On Tisha B’Av, Remembering Divisions That Destroy
The rabbis of the Talmud worried over why the Holy Temples in Jerusalem were laid waste, and then the city itself. The Temples were grand achievements; around them a civilization alive with culture and spirit thrived. Their destruction—memorialized on Tisha B’Av, which begins the evening of July 31—was a cataclysm: Many people died and so, very nearly, did Judaism. Why would such tragedy happen?
We must have done something awful, the rabbis reasoned. Abaye said it was because Jews failed to keep the Sabbath. Abbahu said it was because Jews stopped praying. Hamnuna said it was because they stopped teaching sacred texts to their kids. Ulla said they became shameless about sin. Judah offered that people scorned scholars. Raba said integrity had disappeared.
Two explanations stuck most. Both found the reason for the destruction not in this or that behavior, but in the way people treated one another. Rabbi Yohanan said that “Jerusalem was destroyed because they judged people in accordance with the law”—strictly, and without mercy or understanding (Baba Metzia 30b). Another rabbi, unnamed, said that Jerusalem was destroyed “because it was filled with baseless hatred” (Yoma 9b). The Temples were destroyed not because Jews were bad, but because they were severe and mean: Their hearts were hard.
All this is on my mind as Tisha B’Av approaches. We live in a time of outrage. My daughter was called a whore not long ago by a man at the Kotel enraged at women praying at the holy site. At a Tel Aviv ceremony memorializing Jews and Palestinians killed in the conflict between the two people, a protester spat on me: “Take off your kippah, traitor!” he shouted. Recently, a left-wing columnist wrote that the vision of the right is “apartheid and fascism.” Another regretted that religious settlers could not be killed.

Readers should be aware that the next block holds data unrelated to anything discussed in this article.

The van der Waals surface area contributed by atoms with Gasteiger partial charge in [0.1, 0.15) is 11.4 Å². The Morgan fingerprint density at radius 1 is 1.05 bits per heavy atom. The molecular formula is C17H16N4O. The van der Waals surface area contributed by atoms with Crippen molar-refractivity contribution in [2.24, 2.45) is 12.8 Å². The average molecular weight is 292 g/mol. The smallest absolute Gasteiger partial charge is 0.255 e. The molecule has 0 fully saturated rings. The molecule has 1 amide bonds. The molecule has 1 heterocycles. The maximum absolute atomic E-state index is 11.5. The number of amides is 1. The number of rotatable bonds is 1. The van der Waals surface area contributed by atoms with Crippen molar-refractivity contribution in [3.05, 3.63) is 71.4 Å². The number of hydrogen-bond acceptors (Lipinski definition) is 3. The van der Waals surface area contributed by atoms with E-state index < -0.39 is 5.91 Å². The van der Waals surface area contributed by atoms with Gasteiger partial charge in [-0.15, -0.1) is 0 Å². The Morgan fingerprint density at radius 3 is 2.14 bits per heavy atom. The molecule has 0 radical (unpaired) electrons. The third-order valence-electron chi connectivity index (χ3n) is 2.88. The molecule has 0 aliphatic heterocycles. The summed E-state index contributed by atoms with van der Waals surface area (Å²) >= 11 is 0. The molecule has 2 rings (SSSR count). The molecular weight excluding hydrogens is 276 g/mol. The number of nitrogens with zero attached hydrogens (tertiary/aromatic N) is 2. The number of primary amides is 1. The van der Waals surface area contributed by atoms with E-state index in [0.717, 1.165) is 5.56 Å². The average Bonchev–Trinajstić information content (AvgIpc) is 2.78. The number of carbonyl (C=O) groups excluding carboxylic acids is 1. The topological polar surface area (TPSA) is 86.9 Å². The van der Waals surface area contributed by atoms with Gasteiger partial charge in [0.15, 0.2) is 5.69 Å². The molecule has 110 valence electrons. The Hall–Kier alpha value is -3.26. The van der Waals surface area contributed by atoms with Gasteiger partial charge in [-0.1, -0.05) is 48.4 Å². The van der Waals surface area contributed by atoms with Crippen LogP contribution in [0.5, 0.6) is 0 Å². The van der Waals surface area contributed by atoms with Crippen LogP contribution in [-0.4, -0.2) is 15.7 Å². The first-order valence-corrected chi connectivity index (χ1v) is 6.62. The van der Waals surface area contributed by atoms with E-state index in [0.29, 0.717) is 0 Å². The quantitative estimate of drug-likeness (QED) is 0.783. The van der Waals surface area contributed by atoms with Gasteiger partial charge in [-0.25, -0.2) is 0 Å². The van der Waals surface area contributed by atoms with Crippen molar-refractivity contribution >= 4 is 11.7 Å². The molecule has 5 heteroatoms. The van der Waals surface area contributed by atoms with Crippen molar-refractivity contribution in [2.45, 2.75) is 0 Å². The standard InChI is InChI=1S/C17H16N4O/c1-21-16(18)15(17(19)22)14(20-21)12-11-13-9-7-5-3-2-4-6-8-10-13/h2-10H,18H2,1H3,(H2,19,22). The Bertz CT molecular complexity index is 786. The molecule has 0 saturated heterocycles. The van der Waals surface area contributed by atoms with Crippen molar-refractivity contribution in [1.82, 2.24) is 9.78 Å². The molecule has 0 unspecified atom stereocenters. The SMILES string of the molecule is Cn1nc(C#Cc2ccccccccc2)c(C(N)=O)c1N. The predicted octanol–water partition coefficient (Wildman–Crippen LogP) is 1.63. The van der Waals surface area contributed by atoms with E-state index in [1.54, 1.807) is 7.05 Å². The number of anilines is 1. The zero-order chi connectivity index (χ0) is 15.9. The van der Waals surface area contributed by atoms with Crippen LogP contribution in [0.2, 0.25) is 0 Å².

On the right and left, among religious and secular, many conclude that people they disagree with are destroying their homes, debasing their heritage and unraveling their future. In America, too, people rage and trade disparagements, convinced that others are wrecking the country.
In fact, both Israel and the United States thrive in ways our grandparents could not imagine. With each year, Israel becomes a more inclusive society for all its citizens—Mizrahim, women, LGBTQ folks and Palestinians. America has as well, with three current Jewish Supreme Court justices, two of them women, and African-Americans who served as secretaries of state, army chief of staff and, of course, president. Still, both countries give us reasons to worry. They can seem lost, their vitality sapped and purpose diminished. In both places, we search for the authors of our distress: damn right-wingers or left-wingers, religious zealots or godless libertines. We divide between us and them.
But, as some of the rabbis of the Talmud knew, the greatest threat we face is our own tendency to create divisions and look at brothers and sisters as others. In both Israel and America, there are disagreements about things that matter: war and peace, prejudice and injustice, equality and fairness. But my daughter is not a whore, I am not a traitor and the people I disagree with are not fascists promoting apartheid. These others are not the authors of our distress. If we are to solve the problems we face, they will be co-authors of our shared salvation. Either we learn to go forward with them—by arguing, persuading and listening with empathy and an open heart—or everything that we and our parents and theirs have built over generations will fall apart. In this sense, they are all us, and not them.
These rabbis understood this. I hope in our troubled time, we will come to understand this, too.
Noah Efron teaches at Bar-Ilan University in Ramat Gan and is host of The Promised Podcast. His most recent book is A Chosen Calling: Jews in Science in the Twentieth Century.